Being a Nurse Log

A fallen tree trunk lay beside the path.

There it lay, a fallen giant of the forest. Surrounded by tall powerful trees waving their strong limbs in the wind, this one was helplessly stretched out on the forest floor with all its shallow, spreading roots exposed for all to see.

Last week I was hiking with my family in the temperate rainforest of the Alaskan panhandle. Although icebergs floated nearby, in the forest, green life teemed around us. Tall spruce and hemlock trees were draped with moss, and small ferns lifted their fronds from the spongy forest floor. On low bushes, berries ripened hurriedly in the Alaskan summer while behind them, massive rocks bordered the hills.

Before me, stretched out next to the path was a nurse log. Probably struck down in a storm years ago, this fallen giant was slowly decomposing, and, as it rotted, it nursed new life. Ferns, moss, flowers, lichens, and even baby trees – all rooted on the trunk and roots of this fallen tree and were fed a nutrient-rich porridge of humus. The downed tree offered the stuff for life itself to other living beings. One expert wrote that a fallen tree’s “rotting years” could be as long as its upright growing years. What a rich, long-lasting legacy!

Touching the log, I thought to myself, “I want to be like a nurse log.” Like a nurse log, I would nurture life even after my own life ended. But unlike a nurse log, my nurturing of future life depends on how I choose to live now. It depends on the legacy I shape now.

We never know for sure what effect our own lives might have on a future generation. Beyond the land or money kind of inheritance, there’s the inheritance that we can give through the example of our lives. It is rooted in the ongoing influence of our decisions.

As I grow older, I am more aware of how my living today helps or hinders the flourishing of other lives. I want to choose life-giving paths. I want to make decisions now that will be my small part in helping the earth and its people to flourish in the future. That is the legacy I want to give!

A nurse log invites a wide variety of life forms to root in it, not just trees of its own kind. I want to be generously open-hearted, too, and lovingly foster others no matter who they are. I believe all of our lives are interwoven, and that suffering from drought or war in land far away touches all of us. I want to live now so that those who live after me are encouraged to recognize that we are one human family and to know that this troubled earth is home for all of us.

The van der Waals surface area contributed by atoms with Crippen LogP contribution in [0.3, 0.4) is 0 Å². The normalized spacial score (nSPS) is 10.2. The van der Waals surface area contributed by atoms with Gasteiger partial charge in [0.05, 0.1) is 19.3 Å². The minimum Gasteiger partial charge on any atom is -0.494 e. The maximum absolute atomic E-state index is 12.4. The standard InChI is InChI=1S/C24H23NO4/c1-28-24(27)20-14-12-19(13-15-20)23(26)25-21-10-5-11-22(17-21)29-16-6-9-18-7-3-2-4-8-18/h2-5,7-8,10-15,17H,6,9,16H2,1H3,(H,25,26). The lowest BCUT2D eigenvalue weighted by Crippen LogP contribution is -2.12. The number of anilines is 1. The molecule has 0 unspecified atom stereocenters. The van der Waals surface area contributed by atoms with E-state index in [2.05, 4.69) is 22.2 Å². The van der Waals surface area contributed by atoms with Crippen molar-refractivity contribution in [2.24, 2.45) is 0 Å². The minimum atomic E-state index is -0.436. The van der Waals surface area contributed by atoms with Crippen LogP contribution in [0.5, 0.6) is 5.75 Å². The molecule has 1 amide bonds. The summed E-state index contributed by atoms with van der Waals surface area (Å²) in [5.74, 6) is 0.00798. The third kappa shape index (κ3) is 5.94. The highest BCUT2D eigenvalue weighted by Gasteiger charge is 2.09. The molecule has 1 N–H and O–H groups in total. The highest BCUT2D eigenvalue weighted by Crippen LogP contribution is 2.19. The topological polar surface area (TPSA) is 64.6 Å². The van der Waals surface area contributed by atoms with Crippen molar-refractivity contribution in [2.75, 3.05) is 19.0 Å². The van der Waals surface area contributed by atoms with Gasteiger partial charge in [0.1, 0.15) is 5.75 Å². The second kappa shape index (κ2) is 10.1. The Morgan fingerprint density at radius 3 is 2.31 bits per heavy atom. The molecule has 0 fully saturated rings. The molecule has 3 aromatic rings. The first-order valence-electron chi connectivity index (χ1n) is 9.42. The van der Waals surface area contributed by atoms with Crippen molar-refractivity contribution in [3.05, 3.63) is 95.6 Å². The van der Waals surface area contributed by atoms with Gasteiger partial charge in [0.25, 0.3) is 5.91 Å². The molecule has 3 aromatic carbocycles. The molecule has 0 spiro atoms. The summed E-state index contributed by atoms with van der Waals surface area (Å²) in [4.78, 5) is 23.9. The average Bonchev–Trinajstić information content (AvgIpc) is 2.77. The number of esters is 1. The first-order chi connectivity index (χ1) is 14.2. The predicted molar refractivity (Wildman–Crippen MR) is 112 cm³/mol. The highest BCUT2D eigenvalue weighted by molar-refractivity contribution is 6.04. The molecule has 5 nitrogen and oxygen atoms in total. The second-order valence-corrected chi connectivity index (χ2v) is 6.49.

Being a nurse log, like raising any young ones, is a powerful exercise in hopefulness. I choose to nurture hope in the future, hope for the healing of the earth and for the healing of its peoples. In our present time in the world, it is easy to feel powerless and discouraged. If my voice and actions now demonstrate hope for the future, those who come after me will perhaps be more fortified by hope as they work to create a better world.

To become a human nurse log
one must live 
as a generous giver
 a compassionate lover;
one must live in hope
believing that
others will send their roots deep 
into the humus of our lives
and thrive.

The roots of the nurse log nurture plant life, too.

If this reflection has spoken to you, please share it.

8 thoughts on “Being a Nurse Log”

  1. I had never heard of a nurse log until reading this piece. What an inspiring metaphor of leaving a legacy for others so they can hope and thrive. I will look for some nurse logs today on my walk in nature. Thank you, Nancy!

    1. Hi Laurie, It is a powerful metaphor, isn’t it? I’m glad this spoke to you. I had never thought of how we “nurse” others by our presence while we are alive, and also by the ripples that go out after we have died. Both are really important.
      Nurse logs are more frequent in the northwest U.S. in the temperate rainforest regions but I have seen them in Pennsylvania as well.

  2. Your reflection, Nancy, on aspiring to be as a nurse log and nurturing after your present life ends was an especially powerful message to me on this day August 6, the anniversary of the bombing of Hiroshima. May practice as a nurse log be a long lasting fallout of inspiration, embracing all of life.

    1. Dear Anne, There is a powerful message in letting our own lives represent a different path than the path of violence. May the peace-making path ripple out ever more strongly!
      Thank you for writing,

    1. Thank you for writing, Naomi. Yes, let’s all be nurse logs, and lovingly support and foster other lives. Each of us will find our own way to do this.

  3. Tuesday, on Aug. 2, my family was visiting Matt and Kirin. This was the day we went to the Hoh Rainforest in Olympia National Park. We saw nurse logs as well. I liked how you related nurse logs to your life as a way to honor your legacy. Now I am able to relate your insights into a new insight for me.

  4. Dear Linda,
    How wonderful that you were in a rainforest and saw nurse logs and then the next day received my post about them. The comparison I made was really fresh for you. I’m glad my reflection spoke to you.

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